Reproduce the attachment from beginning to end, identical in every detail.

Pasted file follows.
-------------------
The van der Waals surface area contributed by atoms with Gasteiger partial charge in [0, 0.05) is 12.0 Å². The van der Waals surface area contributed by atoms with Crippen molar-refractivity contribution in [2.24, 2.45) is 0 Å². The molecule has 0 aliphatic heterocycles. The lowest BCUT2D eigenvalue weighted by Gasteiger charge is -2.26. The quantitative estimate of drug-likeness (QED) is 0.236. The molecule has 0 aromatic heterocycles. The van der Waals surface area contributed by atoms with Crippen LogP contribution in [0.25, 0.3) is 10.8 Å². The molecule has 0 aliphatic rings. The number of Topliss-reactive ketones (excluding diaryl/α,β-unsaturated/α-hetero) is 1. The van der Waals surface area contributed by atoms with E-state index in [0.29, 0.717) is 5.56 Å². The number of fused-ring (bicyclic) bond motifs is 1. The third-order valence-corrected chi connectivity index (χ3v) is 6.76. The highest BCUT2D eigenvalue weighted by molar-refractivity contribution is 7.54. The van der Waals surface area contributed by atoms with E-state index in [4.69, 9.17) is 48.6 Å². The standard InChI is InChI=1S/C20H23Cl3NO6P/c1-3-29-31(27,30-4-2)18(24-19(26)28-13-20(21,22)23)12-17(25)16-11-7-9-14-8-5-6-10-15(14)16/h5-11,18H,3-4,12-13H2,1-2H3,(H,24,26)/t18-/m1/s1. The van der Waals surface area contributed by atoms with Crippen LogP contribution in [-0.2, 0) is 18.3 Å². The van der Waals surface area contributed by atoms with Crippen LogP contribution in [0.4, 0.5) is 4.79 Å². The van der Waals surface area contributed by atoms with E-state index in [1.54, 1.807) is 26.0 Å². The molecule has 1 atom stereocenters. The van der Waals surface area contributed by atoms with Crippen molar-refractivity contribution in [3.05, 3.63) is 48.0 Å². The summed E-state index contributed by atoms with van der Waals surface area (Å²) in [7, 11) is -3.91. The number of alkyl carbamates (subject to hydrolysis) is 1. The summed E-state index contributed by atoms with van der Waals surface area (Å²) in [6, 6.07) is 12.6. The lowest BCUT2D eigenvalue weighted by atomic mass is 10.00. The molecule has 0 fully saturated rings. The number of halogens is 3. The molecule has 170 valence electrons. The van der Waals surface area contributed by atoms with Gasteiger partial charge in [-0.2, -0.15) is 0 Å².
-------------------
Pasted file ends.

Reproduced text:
The van der Waals surface area contributed by atoms with Gasteiger partial charge in [0, 0.05) is 12.0 Å². The van der Waals surface area contributed by atoms with Crippen molar-refractivity contribution in [2.24, 2.45) is 0 Å². The molecule has 0 aliphatic heterocycles. The lowest BCUT2D eigenvalue weighted by Gasteiger charge is -2.26. The quantitative estimate of drug-likeness (QED) is 0.236. The molecule has 0 aromatic heterocycles. The van der Waals surface area contributed by atoms with Crippen LogP contribution in [0.25, 0.3) is 10.8 Å². The molecule has 0 aliphatic rings. The number of Topliss-reactive ketones (excluding diaryl/α,β-unsaturated/α-hetero) is 1. The van der Waals surface area contributed by atoms with E-state index in [0.29, 0.717) is 5.56 Å². The number of fused-ring (bicyclic) bond motifs is 1. The third-order valence-corrected chi connectivity index (χ3v) is 6.76. The highest BCUT2D eigenvalue weighted by molar-refractivity contribution is 7.54. The van der Waals surface area contributed by atoms with E-state index in [4.69, 9.17) is 48.6 Å². The standard InChI is InChI=1S/C20H23Cl3NO6P/c1-3-29-31(27,30-4-2)18(24-19(26)28-13-20(21,22)23)12-17(25)16-11-7-9-14-8-5-6-10-15(14)16/h5-11,18H,3-4,12-13H2,1-2H3,(H,24,26)/t18-/m1/s1. The van der Waals surface area contributed by atoms with Crippen LogP contribution in [-0.2, 0) is 18.3 Å². The van der Waals surface area contributed by atoms with Crippen LogP contribution in [0.4, 0.5) is 4.79 Å². The van der Waals surface area contributed by atoms with E-state index in [1.54, 1.807) is 26.0 Å². The molecule has 1 atom stereocenters. The van der Waals surface area contributed by atoms with Crippen molar-refractivity contribution in [3.05, 3.63) is 48.0 Å². The summed E-state index contributed by atoms with van der Waals surface area (Å²) in [7, 11) is -3.91. The number of alkyl carbamates (subject to hydrolysis) is 1. The summed E-state index contributed by atoms with van der Waals surface area (Å²) in [6, 6.07) is 12.6. The lowest BCUT2D eigenvalue weighted by atomic mass is 10.00. The molecule has 0 fully saturated rings. The number of halogens is 3. The molecule has 170 valence electrons. The van der Waals surface area contributed by atoms with Gasteiger partial charge in [-0.2, -0.15) is 0 Å².